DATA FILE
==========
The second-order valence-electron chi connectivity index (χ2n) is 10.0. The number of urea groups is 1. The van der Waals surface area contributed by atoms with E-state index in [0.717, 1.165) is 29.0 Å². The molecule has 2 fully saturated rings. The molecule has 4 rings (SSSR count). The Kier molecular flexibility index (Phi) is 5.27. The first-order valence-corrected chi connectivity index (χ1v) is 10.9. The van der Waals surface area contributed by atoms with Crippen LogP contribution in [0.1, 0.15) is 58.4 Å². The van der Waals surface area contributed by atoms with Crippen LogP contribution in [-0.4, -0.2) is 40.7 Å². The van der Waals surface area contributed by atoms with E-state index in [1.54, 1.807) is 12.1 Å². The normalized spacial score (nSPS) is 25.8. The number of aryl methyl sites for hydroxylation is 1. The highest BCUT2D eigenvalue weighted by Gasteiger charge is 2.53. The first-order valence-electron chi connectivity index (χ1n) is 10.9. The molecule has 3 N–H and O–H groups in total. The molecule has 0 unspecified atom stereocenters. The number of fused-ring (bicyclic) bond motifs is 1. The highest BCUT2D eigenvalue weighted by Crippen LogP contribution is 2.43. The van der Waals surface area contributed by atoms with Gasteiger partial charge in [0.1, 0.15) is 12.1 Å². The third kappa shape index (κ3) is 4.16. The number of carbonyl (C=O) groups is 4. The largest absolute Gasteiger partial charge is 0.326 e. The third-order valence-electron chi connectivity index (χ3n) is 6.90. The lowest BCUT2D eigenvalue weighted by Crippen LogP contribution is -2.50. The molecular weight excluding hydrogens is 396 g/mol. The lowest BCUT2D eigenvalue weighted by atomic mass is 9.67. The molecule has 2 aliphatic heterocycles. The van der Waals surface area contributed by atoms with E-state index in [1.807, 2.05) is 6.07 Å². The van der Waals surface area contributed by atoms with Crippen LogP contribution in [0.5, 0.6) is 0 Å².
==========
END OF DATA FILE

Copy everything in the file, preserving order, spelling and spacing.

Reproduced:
The second-order valence-electron chi connectivity index (χ2n) is 10.0. The number of urea groups is 1. The van der Waals surface area contributed by atoms with E-state index in [0.717, 1.165) is 29.0 Å². The molecule has 2 fully saturated rings. The molecule has 4 rings (SSSR count). The Kier molecular flexibility index (Phi) is 5.27. The first-order valence-corrected chi connectivity index (χ1v) is 10.9. The van der Waals surface area contributed by atoms with Crippen LogP contribution in [0.1, 0.15) is 58.4 Å². The van der Waals surface area contributed by atoms with Crippen LogP contribution in [-0.4, -0.2) is 40.7 Å². The van der Waals surface area contributed by atoms with E-state index in [1.54, 1.807) is 12.1 Å². The normalized spacial score (nSPS) is 25.8. The number of aryl methyl sites for hydroxylation is 1. The highest BCUT2D eigenvalue weighted by Gasteiger charge is 2.53. The first-order valence-electron chi connectivity index (χ1n) is 10.9. The molecule has 3 N–H and O–H groups in total. The molecule has 0 unspecified atom stereocenters. The number of fused-ring (bicyclic) bond motifs is 1. The highest BCUT2D eigenvalue weighted by Crippen LogP contribution is 2.43. The van der Waals surface area contributed by atoms with Gasteiger partial charge in [0.1, 0.15) is 12.1 Å². The third kappa shape index (κ3) is 4.16. The number of carbonyl (C=O) groups is 4. The largest absolute Gasteiger partial charge is 0.326 e. The third-order valence-electron chi connectivity index (χ3n) is 6.90. The lowest BCUT2D eigenvalue weighted by Crippen LogP contribution is -2.50. The molecular weight excluding hydrogens is 396 g/mol. The lowest BCUT2D eigenvalue weighted by atomic mass is 9.67. The molecule has 2 aliphatic heterocycles. The van der Waals surface area contributed by atoms with E-state index in [1.807, 2.05) is 6.07 Å². The van der Waals surface area contributed by atoms with Crippen LogP contribution in [0.5, 0.6) is 0 Å².